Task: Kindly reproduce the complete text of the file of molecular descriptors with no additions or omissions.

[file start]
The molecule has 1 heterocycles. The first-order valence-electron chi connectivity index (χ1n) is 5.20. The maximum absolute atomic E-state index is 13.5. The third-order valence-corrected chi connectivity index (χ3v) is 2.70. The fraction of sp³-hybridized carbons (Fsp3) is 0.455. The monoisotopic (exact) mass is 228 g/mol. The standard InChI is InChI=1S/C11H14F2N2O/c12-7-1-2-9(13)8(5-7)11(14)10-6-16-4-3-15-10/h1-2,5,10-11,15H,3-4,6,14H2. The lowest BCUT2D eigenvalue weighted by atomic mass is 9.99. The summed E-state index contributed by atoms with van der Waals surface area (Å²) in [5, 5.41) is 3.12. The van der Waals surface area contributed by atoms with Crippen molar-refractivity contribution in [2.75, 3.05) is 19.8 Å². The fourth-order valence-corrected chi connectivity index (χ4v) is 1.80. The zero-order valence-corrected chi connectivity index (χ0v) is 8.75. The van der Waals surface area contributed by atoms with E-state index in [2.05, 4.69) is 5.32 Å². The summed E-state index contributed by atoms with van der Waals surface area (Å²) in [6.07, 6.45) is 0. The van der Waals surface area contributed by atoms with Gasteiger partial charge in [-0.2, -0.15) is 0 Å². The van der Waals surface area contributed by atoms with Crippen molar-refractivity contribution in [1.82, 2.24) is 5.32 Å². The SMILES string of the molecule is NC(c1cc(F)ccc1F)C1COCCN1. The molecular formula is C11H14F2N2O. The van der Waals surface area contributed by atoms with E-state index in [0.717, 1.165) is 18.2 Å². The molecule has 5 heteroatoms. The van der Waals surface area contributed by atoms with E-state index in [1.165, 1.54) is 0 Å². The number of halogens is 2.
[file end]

The molecule has 1 heterocycles. The first-order valence-electron chi connectivity index (χ1n) is 5.20. The maximum absolute atomic E-state index is 13.5. The third-order valence-corrected chi connectivity index (χ3v) is 2.70. The fraction of sp³-hybridized carbons (Fsp3) is 0.455. The monoisotopic (exact) mass is 228 g/mol. The standard InChI is InChI=1S/C11H14F2N2O/c12-7-1-2-9(13)8(5-7)11(14)10-6-16-4-3-15-10/h1-2,5,10-11,15H,3-4,6,14H2. The lowest BCUT2D eigenvalue weighted by atomic mass is 9.99. The summed E-state index contributed by atoms with van der Waals surface area (Å²) in [5, 5.41) is 3.12. The van der Waals surface area contributed by atoms with Crippen molar-refractivity contribution in [2.75, 3.05) is 19.8 Å². The fourth-order valence-corrected chi connectivity index (χ4v) is 1.80. The zero-order valence-corrected chi connectivity index (χ0v) is 8.75. The van der Waals surface area contributed by atoms with E-state index in [2.05, 4.69) is 5.32 Å². The summed E-state index contributed by atoms with van der Waals surface area (Å²) in [6.07, 6.45) is 0. The van der Waals surface area contributed by atoms with Gasteiger partial charge in [-0.2, -0.15) is 0 Å². The van der Waals surface area contributed by atoms with Crippen molar-refractivity contribution in [1.82, 2.24) is 5.32 Å². The SMILES string of the molecule is NC(c1cc(F)ccc1F)C1COCCN1. The molecular formula is C11H14F2N2O. The van der Waals surface area contributed by atoms with E-state index in [0.717, 1.165) is 18.2 Å². The molecule has 5 heteroatoms. The van der Waals surface area contributed by atoms with E-state index in [1.165, 1.54) is 0 Å². The number of halogens is 2.